Print Topic - Archive

BTD Forums  /  Eat Right 4 Your Type  /  question about salmon
Posted by: eva b., Sunday, May 6, 2012, 3:47pm
It is quite clear from my books and the info on the site that the only kind of salmon acceptable is wild and not farmed.... not easy to find here (even in London) and when you can it's horrendously expensive.

Can anyone explain why this is the case - what exactly is wrong with any other kind of salmon?

thanks in advance.
Posted by: Lola, Sunday, May 6, 2012, 3:56pm; Reply: 1
use the search feature....window top right

enough has been mentioned on farm raised practices
Posted by: Chloe, Sunday, May 6, 2012, 7:29pm; Reply: 2
Quoted from eva b.
It is quite clear from my books and the info on the site that the only kind of salmon acceptable is wild and not farmed.... not easy to find here (even in London) and when you can it's horrendously expensive.

Can anyone explain why this is the case - what exactly is wrong with any other kind of salmon?

thanks in advance.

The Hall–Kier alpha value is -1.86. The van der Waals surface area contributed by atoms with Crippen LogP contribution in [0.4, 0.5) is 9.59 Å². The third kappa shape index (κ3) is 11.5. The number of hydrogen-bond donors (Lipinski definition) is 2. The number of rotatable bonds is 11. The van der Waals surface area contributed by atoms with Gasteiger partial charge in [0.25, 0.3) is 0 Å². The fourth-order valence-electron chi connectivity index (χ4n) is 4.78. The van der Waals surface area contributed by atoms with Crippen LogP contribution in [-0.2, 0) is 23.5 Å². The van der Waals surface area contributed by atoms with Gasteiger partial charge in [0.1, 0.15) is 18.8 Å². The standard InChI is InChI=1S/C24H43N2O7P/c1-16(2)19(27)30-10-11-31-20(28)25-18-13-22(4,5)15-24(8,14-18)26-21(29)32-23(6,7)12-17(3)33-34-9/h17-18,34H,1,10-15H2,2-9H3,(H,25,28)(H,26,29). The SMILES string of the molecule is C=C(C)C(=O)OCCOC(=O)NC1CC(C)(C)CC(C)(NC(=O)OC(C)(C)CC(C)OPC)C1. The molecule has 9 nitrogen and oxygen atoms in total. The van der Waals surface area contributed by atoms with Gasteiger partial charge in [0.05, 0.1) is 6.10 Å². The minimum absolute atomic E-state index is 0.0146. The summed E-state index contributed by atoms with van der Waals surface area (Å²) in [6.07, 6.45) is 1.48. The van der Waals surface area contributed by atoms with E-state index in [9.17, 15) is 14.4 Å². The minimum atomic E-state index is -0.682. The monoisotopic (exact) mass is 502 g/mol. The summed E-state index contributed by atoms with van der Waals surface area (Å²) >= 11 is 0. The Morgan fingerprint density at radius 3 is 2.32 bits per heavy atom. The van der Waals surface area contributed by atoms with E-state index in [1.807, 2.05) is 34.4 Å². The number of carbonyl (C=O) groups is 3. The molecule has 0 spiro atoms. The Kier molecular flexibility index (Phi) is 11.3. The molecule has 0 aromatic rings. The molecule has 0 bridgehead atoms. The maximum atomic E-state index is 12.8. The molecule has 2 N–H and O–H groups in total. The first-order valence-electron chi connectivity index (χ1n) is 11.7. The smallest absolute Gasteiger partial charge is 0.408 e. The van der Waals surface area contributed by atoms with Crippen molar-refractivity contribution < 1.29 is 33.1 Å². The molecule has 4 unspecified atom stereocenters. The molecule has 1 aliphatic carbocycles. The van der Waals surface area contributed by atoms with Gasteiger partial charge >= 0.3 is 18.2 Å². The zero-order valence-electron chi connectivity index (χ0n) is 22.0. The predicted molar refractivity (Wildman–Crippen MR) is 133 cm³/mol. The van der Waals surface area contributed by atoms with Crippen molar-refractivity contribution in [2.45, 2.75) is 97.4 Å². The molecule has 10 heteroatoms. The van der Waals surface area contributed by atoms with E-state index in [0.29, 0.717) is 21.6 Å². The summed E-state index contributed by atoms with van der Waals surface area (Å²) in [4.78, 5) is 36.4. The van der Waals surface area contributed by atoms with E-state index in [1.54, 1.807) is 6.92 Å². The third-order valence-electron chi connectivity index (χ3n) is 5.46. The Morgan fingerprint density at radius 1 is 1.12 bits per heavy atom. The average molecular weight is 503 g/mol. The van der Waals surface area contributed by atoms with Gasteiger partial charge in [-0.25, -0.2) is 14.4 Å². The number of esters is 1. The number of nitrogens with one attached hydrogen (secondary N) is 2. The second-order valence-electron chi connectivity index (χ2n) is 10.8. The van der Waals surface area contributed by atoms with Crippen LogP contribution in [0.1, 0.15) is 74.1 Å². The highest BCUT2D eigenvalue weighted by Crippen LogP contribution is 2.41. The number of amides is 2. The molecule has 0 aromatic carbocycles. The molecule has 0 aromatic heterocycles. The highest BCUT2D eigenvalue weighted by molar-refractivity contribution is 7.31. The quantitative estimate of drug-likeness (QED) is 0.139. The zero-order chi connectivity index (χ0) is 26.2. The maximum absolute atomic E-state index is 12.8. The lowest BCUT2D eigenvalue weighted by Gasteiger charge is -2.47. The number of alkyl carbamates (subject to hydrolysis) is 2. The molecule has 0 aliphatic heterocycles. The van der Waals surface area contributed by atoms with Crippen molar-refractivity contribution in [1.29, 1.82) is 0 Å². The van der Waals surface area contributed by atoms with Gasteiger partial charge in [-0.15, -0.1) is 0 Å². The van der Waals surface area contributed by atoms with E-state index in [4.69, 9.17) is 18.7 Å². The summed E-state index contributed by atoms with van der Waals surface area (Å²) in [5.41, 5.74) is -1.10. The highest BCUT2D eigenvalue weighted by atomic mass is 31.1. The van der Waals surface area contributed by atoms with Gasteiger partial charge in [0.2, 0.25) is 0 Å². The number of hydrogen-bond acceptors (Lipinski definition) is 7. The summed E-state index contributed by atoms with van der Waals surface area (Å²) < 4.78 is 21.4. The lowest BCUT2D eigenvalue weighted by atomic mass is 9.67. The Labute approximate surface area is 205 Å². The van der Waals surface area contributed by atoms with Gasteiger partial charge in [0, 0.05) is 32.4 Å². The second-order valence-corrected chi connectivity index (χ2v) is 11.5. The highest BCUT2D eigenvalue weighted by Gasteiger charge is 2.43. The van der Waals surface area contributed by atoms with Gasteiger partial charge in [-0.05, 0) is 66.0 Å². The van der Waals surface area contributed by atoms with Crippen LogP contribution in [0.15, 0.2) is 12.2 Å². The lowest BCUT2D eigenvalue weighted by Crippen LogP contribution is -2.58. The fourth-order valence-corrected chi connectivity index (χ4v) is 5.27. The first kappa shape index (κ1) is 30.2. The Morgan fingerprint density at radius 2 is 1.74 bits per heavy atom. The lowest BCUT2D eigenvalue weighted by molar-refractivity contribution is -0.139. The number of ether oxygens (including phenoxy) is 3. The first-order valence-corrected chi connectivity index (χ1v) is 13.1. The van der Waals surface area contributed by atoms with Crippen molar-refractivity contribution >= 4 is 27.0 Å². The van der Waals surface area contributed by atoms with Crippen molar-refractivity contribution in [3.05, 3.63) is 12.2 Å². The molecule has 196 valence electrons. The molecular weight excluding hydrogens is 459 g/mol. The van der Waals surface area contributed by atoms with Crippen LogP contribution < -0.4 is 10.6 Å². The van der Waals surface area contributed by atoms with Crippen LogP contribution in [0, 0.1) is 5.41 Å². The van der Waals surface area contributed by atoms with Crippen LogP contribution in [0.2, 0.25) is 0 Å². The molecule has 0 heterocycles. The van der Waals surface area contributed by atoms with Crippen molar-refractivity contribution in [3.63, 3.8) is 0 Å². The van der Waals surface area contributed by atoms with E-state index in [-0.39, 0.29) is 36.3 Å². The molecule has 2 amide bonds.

The argument against farmed salmon explained here:

http://www.sustainablewaters.com/whats-wrong-with-farmed-salmon/

You might want to choose canned salmon if you can't find fresh wild.  But also be aware of
the issues with canned foods in general.

http://www.naturalnews.com/021761.html

Some cans will say BPA free.



Posted by: ruthiegirl, Monday, May 7, 2012, 3:28pm; Reply: 3
I personally see it as being very similar to the grass fed vs grain-fed beef question.

Ideally, we'd all eat the healthiest food possible, and that includes getting all of our animal protein from animals that lived normal, healthy lives and ate a traditional, species-appropriate diet. It would also be fresh and produced locally. I remember a scene in The Lion, The Witch, and the Wardrobe where they were eating fish "that had been in the pan half a minute before and in the stream half an hour before." (I may have that quote slightly wrong; I'm doing this from memory.) I can also assume that Narnian streams weren't polluted and that this fish was the most wholesome kind that exists.